Relationship between theory of mind and language ability in children and adolescents with intellectual disability

Leonard J Abbeduto, K. Short-Meyerson, G. Benson, J. Dolish

Research output: Contribution to journalArticlepeer-review

32 Scopus citations


Background. The present study was designed to evaluate the validity of the false belief task as a measure of theory of mind development in individuals with intellectual disability (ID). In most if it variants, the false belief task is linguistically demanding. This raises the possibility that the finding that individuals with ID do poorly on it might reflect language difficulties rather than theory of mind difficulties. Complicating matters further, however, is the fact that there are theoretical reasons to suppose that there might be a relationship between some dimensions of language ability and theory of mind development in individuals with ID (as well as in other populations). Method. In the present study, children and adolescents with ID and typically developing (non-verbal) mental age matches completed a standard false belief task and several tasks designed to measure language ability. Results. We reasoned that a pattern in which false belief performance was correlated with all measures of language ability would reflect an artefactual relationship, whereas a more highly circumscribed, theoretically sensible pattern of correlations that was similar across both groups would support the validity of the false belief task. Conclusions. The results indicated that for individuals with ID who have limited narrative language skills, those limitations contribute substantially to their failure on the false belief task. For individuals with ID who have more highly developed narrative language skills (about 40% of the sample tested), however, the false belief task may provide a valid measure of their progress towards acquiring an adequate theory of mind. This latter conclusion was suggested by the fact screening out individuals who failed to meet linguistic and cognitive prerequisites for dealing with the performance demands of the false belief task yielded non-significant correlations between false belief performance and the language measures for both the group with ID and the typically developing comparison group.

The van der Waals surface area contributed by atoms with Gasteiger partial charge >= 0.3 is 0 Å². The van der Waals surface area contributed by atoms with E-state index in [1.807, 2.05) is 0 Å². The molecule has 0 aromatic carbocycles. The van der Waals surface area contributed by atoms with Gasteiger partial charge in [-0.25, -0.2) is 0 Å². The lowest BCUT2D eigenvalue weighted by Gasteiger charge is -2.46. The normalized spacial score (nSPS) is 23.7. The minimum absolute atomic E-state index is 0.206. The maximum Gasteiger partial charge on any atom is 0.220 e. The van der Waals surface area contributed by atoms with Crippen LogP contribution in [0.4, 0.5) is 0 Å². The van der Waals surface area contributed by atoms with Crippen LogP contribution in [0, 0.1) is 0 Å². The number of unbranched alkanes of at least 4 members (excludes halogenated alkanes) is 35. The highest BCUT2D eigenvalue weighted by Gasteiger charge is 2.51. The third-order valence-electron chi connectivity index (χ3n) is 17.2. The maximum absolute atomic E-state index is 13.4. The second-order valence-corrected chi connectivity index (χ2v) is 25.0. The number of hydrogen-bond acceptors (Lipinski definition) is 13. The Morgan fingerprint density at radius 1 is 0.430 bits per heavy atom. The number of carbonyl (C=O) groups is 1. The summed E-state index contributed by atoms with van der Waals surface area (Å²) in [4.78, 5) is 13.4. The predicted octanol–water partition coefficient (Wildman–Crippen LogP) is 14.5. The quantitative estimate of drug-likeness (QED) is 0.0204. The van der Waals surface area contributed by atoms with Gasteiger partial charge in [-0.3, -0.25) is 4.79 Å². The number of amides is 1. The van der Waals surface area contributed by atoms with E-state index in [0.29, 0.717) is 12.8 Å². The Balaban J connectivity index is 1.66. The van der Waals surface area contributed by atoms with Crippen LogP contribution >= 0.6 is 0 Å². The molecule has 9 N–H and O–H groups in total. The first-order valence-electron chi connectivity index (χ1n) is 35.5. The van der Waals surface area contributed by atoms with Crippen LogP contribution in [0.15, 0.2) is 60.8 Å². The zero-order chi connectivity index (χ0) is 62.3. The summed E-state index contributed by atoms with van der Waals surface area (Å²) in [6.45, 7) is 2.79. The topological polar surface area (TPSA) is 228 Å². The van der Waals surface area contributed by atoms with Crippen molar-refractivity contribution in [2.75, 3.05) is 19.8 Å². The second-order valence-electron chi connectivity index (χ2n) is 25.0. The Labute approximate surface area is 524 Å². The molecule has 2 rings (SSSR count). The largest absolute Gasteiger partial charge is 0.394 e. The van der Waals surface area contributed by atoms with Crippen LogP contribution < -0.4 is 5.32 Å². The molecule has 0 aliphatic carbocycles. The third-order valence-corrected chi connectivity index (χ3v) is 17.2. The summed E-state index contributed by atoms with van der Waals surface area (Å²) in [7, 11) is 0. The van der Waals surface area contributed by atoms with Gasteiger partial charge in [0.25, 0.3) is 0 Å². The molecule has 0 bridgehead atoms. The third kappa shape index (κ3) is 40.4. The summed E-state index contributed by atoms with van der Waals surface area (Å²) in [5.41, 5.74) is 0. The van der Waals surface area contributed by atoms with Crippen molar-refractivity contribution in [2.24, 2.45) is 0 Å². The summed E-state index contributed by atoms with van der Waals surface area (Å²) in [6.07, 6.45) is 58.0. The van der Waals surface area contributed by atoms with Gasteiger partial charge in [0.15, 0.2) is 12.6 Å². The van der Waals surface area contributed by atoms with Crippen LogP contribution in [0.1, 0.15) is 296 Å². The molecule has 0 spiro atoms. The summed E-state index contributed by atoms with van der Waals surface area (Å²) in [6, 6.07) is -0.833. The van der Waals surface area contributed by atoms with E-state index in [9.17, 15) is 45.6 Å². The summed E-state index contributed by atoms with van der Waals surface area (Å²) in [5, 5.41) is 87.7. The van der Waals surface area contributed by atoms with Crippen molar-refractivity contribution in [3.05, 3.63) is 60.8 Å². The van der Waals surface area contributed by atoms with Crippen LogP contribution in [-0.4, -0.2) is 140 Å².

Original languageEnglish (US)
Pages (from-to)150-159
Number of pages10
JournalJournal of Intellectual Disability Research
Issue number2
StatePublished - Feb 2004
Externally publishedYes


  • Language
  • Narrative
  • Social cognition
  • Theory of mind

ASJC Scopus subject areas

  • Genetics
  • Health Professions(all)
  • Rehabilitation
  • Genetics(clinical)
  • Education
  • Neurology
  • Clinical Neurology
  • Psychiatry and Mental health


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